It’s something many dream of. Ask around your office who wants to write a book someday, to share (and monetize) their knowledge, and you’ll be astonished. I’ve written several business books and I remember an editor telling me: “80 percent want to write a book–only a fraction actually do.”
Not to say more people aren’t writing books than ever before with the self-publishing explosion, but there’s undeniably a massive gap between the dreamers and the doers. The doers have internalized seven truths:
1. Believe that people want to hear what you have to say.
I’m often asked about writing books. The top reason people tell me they haven’t started a book is their fear nobody wants to hear what they have to say.
We incessantly undervalue what our contributions are worth. Maybe you’ve been beaten down at work, marginalized and left feeling your value is in question, leading you to question the worth of what you have to share.
Enough. The world needs to hear what you have to say, your unique contributions. Just adhere to the next point.
2. Find a hole that can’t go unfilled.
I’m not saying you can just put what you know into a book and the world clamors for it. You have to find a hole to fill, a pressing problem to be solved, an unmet need in the marketplace. A brain dump of what you’ve learned won’t do.
And be supremely passionate about filling that hole, as if not doing so means your life’s work is incomplete. Writing a book is a massive endeavor–a reason so few accomplish it. To plow through the inevitable blank page stare downs requires an intense passion, not just a passing interest, for your topic.
3. Don’t be afraid of venturing down well-worn paths.
Filling a hole doesn’t mean it has to be an earth-shattering topic nobody’s ever addressed. In fact, publishers want to know who your competition is (what books). It signals your area has a desirable, existing market for it.
In truth, every topic imaginable has already been written about, multiple times, especially in the business book genre. But if you have a fresh take, a unique perspective, compelling new data/proof, or a fascinating story that solves an old problem in a new way, you can have a successful book. Too many kill their dream when discovering someone else has already written a book on their topic.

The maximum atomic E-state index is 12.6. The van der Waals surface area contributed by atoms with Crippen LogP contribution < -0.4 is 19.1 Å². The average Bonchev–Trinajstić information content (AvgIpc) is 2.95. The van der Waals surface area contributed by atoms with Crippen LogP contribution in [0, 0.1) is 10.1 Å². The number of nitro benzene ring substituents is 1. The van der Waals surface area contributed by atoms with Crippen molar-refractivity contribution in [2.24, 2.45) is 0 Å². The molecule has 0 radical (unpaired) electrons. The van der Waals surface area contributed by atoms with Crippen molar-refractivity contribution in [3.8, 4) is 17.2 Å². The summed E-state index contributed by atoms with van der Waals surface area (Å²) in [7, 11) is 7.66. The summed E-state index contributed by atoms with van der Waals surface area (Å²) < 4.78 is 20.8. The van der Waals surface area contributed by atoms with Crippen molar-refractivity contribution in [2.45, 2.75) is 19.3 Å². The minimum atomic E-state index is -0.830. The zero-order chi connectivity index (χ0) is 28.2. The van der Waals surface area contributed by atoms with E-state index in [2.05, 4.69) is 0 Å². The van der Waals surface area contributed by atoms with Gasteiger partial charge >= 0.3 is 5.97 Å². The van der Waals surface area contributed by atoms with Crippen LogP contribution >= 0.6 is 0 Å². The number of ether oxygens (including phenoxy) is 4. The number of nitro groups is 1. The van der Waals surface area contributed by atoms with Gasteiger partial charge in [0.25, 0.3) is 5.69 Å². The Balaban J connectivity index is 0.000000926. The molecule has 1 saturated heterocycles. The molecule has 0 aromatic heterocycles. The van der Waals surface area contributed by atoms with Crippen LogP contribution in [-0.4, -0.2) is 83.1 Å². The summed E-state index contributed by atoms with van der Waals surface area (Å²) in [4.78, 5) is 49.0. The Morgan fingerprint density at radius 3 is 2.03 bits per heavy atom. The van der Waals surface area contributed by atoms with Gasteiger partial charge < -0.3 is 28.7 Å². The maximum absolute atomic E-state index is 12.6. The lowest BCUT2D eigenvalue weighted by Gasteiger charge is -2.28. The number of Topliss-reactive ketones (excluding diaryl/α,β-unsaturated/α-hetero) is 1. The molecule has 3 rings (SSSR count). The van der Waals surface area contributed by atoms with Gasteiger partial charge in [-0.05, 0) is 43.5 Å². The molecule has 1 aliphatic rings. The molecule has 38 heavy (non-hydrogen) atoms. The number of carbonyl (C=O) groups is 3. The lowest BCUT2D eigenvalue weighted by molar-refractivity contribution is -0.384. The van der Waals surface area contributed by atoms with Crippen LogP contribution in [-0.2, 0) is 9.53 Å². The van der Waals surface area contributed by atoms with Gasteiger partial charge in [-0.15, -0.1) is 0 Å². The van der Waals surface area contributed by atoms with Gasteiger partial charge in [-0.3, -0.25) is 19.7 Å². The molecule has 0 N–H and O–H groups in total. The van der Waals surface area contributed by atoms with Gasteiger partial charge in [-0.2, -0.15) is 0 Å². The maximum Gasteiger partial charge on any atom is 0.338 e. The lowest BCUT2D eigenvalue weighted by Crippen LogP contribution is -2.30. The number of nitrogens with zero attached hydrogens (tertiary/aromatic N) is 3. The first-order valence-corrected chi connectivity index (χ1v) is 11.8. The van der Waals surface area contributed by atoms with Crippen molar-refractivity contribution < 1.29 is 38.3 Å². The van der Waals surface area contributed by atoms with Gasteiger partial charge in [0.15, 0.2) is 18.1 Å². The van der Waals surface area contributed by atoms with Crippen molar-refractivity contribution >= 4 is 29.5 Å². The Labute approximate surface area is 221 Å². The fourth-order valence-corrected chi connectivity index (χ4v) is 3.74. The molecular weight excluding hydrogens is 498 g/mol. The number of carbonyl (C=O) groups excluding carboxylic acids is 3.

4. Know that you’re a writer when you say you are.
“I have a book idea, but I’m not actually a writer.”
Baloney. You’re a writer the moment you say you are. You don’t need a specific degree or certification (although terrific if you’ve had formal training). I hereby give you permission. Say it out loud, “I’m a writer.” Tell some friends.
More importantly, believe you are. Even if you don’t have the “technical chops.” Being a writer starts with wanting to write, then learning as you go.
To start, say it square then say it with flair. Meaning, just get out what you want to say without worrying about stylizing it and using clever turns of phrase, etc. You can go back later to make it read better. And the more you write, the better you get. I publish daily now for Inc.com–I’m a far better writer now than when I started. You’ll learn along the way too.
5. Be ready to write every day.
No way around this one. Writing a book is a labor of love, and just plain labor. The more you stop and start, writing when you get around to it, the more stilted/disconnected your writing and the more time it takes to get restarted and flowing each time.
Treat writing your book like a major side hustle and be clear about the sacrifices you’ll have to make to commit the time it will take.
6. Have an outline and get online.
Like any daunting task, writing a book requires breaking it into manageable pieces as part of an overall plan–in the form of an outline.
Then jump online to supplement your personal experience with research and data from credible sources. Become a true expert on your topic using the amazing search tools we have today. It will add layers of depth and credibility to your writing.
7. Think carefully about what success looks like.
Know why you want to write your book and temper your expectations. I’m sorry but it’s highly unlikely you’ll be a New York Times bestseller. Is your goal to get published by a “traditional” publisher? Do you want to self-publish? Do you just want the satisfaction of having written a book?
Be intentional and realistic about what success looks like. Unrealistic goals create a greater likelihood of bailing along the way because minor setbacks seem like major derailments.